Big ball of mud

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Big ball of mud

In this paper, Brian Foote and Joseph Yoder present the de-facto standard software architecture. Several sub-patterns are presented.

The authors deny that they are presenting AntiPatterns:

Some of these patterns might appear at first to be antipatterns [Brown et al. 1998] or straw men, but they are not, at least in the customary sense. Instead, they seek to examine the gap between what we preach and what we practice.

IMHO, Big Ball Of Mud is an antipattern. The sub-patterns can be characterised as patterns to help cope with the bigger antipattern.

Here's the abstract:

While much attention has been focused on high-level software architectural patterns, what is, in effect, the de-facto standard software architecture is seldom discussed. This paper examines this most frequently deployed of software architectures: the BIG BALL OF MUD. A BIG BALL OF MUD is a casually, even haphazardly, structured system. Its organization, if one can call it that, is dictated more by expediency than design. Yet, its enduring popularity cannot merely be indicative of a general disregard for architecture.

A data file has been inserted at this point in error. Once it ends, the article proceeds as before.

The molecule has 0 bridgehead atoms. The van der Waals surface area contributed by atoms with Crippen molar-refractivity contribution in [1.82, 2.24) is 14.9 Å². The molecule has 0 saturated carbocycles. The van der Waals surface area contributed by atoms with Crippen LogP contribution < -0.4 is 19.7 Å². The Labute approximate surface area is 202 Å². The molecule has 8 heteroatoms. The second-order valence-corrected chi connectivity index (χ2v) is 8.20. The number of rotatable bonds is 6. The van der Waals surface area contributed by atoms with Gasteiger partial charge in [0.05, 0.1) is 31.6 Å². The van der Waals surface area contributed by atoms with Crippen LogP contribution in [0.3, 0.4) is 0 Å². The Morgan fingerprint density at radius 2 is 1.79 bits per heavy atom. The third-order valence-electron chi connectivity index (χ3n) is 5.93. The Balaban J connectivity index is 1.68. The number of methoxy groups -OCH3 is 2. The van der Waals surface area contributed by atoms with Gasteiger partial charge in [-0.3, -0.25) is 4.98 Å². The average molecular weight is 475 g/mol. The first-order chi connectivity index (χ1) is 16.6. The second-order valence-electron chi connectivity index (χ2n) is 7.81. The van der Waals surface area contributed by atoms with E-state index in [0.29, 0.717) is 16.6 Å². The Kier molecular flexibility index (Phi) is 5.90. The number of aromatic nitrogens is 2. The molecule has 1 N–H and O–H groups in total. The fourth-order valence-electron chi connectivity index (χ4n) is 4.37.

These patterns explore the forces that encourage the emergence of a BIG BALL OF MUD, and the undeniable effectiveness of this approach to software architecture. What are the people who build them doing right? If more high-minded architectural approaches are to compete, we must understand what the forces that lead to a BIG BALL OF MUD are, and examine alternative ways to resolve them.
A number of additional patterns emerge out of the BIG BALL OF MUD. We discuss them in turn. Two principal questions underlie these patterns: Why are so many existing systems architecturally undistinguished, and what can we do to improve them?

They further state that Big Ball of Mud systems "show unmistakable signs of unregulated growth, and repeated, expedient repair. Information is shared promiscuously among distant elements of the system, often to the point where nearly all the important information becomes global or duplicated. The overall structure of the system may never have been well defined. If it was, it may have eroded beyond recognition. Programmers with a shred of architectural sensibility shun these quagmires."


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